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    RE: Initializing object of a class and using methods via a vector


    As an inexperienced c++ programmer, I'm having difficulties implementing a driver program to work on a class (animal). Just to keep things simple I will show only the code which I suspect is causing the problem:

    int main ()
    {

    string name, *animalname;

    int numanimals

    cout << "Enter number of animals: ";
    cin >> numanimals;

    vector <string> animalnames;

    for (int i = 0; i < numanimals; i++)
    {
    cout << "Enter animal's name: ";
    cin >> name;

    animalnames.push_back (name);

    *animalname = animalnames[i];

    Animal*animalname;

    animalname->setName(name);

    cout << animalname->getName();
    }
    }




    Although I have got this driver program to compile, when I execute it, just after I have typed the 1st animal's name, I get the error message "core dumped"! What I'm trying to achieve is a program which determines the number of animals, then for each animal an input is asked to determine the animal's name. The program should then initialize an object in the class 'Animal' giving the object the name which the user has inputted. Then once the object has been initialized, the method in the 'Animal' class called 'setName' should be executed so that the object which the method operates on is the name that the user has typed in for the animal. Finally an output should be displayed showing the name that has just been set into the object and again the 'getName' method should operate on the object which corresponds to the name of the animal that has just been entered.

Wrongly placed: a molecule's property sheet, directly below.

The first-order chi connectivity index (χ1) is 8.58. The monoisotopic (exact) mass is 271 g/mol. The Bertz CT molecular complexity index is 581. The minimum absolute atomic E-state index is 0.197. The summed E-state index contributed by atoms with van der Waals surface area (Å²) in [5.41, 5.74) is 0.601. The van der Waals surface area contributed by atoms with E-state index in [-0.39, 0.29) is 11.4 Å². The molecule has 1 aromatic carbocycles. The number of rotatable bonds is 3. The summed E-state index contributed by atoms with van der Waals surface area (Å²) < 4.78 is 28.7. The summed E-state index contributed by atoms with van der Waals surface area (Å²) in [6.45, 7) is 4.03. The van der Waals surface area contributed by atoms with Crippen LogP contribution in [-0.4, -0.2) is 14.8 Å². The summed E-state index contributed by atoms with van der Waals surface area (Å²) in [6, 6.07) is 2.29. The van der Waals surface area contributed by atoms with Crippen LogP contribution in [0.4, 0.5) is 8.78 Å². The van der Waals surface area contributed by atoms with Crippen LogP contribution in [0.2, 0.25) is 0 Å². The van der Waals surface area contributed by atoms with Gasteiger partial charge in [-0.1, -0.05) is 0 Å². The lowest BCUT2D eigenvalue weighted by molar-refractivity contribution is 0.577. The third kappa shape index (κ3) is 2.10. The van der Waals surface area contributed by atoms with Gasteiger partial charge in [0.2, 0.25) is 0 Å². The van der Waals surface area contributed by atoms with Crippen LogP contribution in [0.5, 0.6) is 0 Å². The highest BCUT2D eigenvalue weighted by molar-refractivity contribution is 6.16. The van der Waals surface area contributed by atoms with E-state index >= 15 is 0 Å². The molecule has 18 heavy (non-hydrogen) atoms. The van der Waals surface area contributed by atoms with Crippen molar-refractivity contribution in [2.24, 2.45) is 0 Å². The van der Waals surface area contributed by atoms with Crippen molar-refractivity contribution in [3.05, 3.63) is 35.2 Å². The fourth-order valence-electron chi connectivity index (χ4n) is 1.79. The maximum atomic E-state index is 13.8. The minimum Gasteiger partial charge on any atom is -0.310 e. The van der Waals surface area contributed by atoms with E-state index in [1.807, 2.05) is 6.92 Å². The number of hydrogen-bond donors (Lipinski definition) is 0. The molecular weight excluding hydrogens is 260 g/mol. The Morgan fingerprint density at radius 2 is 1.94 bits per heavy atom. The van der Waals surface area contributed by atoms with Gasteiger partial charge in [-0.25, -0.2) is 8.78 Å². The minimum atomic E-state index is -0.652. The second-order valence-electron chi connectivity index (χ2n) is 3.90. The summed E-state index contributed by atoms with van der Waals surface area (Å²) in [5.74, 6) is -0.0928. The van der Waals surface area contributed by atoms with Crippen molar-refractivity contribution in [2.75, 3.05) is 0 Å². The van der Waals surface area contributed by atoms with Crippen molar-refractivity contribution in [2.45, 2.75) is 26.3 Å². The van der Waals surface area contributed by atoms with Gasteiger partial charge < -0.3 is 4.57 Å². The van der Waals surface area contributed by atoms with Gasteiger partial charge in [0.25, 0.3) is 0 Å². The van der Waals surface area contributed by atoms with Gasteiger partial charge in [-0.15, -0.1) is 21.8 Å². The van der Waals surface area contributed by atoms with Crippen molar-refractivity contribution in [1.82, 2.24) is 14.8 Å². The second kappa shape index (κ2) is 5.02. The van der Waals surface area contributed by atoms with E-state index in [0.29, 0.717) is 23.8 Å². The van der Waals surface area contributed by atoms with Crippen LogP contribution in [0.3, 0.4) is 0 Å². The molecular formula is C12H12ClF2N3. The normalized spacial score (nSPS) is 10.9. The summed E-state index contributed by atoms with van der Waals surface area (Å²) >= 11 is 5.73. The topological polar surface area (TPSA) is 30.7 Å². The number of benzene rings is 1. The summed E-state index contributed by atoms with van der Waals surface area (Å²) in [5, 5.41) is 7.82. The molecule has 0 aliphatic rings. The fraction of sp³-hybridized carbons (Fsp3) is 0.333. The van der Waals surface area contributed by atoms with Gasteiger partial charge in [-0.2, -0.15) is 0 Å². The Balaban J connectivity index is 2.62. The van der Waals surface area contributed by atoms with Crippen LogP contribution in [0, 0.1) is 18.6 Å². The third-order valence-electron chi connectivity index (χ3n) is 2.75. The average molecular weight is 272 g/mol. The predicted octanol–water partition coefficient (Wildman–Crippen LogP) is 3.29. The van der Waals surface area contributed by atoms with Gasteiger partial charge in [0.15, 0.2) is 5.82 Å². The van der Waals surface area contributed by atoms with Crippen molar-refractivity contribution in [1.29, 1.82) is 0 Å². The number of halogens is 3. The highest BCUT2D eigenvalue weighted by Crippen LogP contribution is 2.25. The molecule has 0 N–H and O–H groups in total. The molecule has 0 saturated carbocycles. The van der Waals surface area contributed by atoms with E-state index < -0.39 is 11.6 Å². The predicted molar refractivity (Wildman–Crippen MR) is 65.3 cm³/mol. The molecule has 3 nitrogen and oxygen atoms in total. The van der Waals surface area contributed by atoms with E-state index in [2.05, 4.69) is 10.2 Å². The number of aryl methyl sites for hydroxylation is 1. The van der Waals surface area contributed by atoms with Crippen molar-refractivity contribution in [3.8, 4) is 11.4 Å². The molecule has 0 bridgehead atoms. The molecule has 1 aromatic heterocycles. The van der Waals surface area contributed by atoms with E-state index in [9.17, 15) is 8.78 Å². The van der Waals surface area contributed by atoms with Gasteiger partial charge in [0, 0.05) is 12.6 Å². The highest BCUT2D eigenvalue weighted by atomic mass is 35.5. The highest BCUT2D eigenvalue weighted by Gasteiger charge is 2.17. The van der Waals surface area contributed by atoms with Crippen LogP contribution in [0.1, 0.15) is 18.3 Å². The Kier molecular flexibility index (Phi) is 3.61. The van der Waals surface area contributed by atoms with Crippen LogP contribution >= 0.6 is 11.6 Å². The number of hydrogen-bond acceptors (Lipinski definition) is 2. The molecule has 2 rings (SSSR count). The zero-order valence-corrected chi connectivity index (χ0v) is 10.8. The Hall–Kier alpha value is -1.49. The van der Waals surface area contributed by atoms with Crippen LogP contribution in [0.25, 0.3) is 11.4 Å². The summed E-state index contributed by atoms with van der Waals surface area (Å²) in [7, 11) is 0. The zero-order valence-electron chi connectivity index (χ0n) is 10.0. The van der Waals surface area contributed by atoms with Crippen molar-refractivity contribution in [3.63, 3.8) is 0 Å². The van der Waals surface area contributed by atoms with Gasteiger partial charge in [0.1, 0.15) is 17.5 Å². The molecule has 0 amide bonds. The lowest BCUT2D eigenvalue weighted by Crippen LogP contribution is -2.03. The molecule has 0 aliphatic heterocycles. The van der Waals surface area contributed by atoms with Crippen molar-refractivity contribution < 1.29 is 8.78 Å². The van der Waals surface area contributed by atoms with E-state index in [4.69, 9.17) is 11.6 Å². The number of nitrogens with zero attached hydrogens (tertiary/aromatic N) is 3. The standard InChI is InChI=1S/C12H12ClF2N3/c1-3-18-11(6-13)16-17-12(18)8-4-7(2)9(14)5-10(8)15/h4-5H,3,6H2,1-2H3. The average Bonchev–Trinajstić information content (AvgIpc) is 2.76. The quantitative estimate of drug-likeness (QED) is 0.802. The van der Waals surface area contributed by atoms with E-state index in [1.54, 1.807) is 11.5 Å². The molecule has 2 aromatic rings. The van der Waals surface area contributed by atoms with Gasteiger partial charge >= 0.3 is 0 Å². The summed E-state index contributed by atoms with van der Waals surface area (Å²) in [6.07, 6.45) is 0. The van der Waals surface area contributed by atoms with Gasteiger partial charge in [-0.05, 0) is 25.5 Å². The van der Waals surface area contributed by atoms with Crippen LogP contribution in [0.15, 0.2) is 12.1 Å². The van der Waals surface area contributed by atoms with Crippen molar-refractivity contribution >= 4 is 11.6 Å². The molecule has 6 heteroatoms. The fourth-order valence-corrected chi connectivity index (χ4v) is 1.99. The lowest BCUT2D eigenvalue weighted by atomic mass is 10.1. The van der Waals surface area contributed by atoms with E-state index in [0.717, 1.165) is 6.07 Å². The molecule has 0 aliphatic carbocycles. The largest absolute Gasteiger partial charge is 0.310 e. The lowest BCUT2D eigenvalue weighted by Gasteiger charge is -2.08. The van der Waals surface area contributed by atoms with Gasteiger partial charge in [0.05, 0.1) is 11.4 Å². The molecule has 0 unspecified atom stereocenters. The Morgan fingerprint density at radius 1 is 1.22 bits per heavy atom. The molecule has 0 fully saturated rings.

Although I beleive I am getting closer to solving this problem, I would appreciate any ideas in where I am going wrong.

    Maz.
    Last edited by markb_1984; March 14th, 2003 at 05:16 PM.
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    Hi,

    I didn't know anything about vectors until a few minutes ago, but the basics seem easy enough. Sorry, I have no idea what a "driver" program is: is that just a test program that exercises the operations of the class? I'm unclear what you 're trying to do. Your code shows you creating a vector of strings, but it seems to me you want to create a vector of Animals(or pointers to Animals) because the animals will store the strings, so you need to keep the Animals organized in some fashion. Does that sound right?